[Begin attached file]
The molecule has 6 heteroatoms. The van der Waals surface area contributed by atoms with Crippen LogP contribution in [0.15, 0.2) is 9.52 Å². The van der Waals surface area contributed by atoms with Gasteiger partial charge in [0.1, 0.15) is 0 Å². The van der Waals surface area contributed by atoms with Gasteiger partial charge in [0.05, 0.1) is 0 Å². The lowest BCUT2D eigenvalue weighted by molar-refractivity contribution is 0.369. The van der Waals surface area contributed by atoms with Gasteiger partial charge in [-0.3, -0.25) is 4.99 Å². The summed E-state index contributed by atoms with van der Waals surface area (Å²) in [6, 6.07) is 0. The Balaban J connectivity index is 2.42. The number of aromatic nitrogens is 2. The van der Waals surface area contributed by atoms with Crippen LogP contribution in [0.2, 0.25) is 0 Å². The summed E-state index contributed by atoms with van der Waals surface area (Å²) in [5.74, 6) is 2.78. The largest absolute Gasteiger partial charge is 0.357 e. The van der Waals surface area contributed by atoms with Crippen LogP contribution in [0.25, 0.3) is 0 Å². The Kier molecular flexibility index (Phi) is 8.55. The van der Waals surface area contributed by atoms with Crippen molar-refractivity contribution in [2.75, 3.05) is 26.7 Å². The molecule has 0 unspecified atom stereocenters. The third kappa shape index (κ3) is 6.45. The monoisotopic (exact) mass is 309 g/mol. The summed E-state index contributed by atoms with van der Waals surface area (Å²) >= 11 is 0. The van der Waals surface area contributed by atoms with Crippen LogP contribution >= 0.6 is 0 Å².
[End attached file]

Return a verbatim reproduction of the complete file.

The molecule has 6 heteroatoms. The van der Waals surface area contributed by atoms with Crippen LogP contribution in [0.15, 0.2) is 9.52 Å². The van der Waals surface area contributed by atoms with Gasteiger partial charge in [0.1, 0.15) is 0 Å². The van der Waals surface area contributed by atoms with Gasteiger partial charge in [0.05, 0.1) is 0 Å². The lowest BCUT2D eigenvalue weighted by molar-refractivity contribution is 0.369. The van der Waals surface area contributed by atoms with Gasteiger partial charge in [-0.3, -0.25) is 4.99 Å². The summed E-state index contributed by atoms with van der Waals surface area (Å²) in [6, 6.07) is 0. The Balaban J connectivity index is 2.42. The number of aromatic nitrogens is 2. The van der Waals surface area contributed by atoms with Crippen LogP contribution in [0.2, 0.25) is 0 Å². The summed E-state index contributed by atoms with van der Waals surface area (Å²) in [5.74, 6) is 2.78. The largest absolute Gasteiger partial charge is 0.357 e. The van der Waals surface area contributed by atoms with Crippen LogP contribution in [0.25, 0.3) is 0 Å². The Kier molecular flexibility index (Phi) is 8.55. The van der Waals surface area contributed by atoms with Crippen molar-refractivity contribution in [2.75, 3.05) is 26.7 Å². The molecule has 0 unspecified atom stereocenters. The third kappa shape index (κ3) is 6.45. The monoisotopic (exact) mass is 309 g/mol. The summed E-state index contributed by atoms with van der Waals surface area (Å²) >= 11 is 0. The van der Waals surface area contributed by atoms with Crippen LogP contribution >= 0.6 is 0 Å².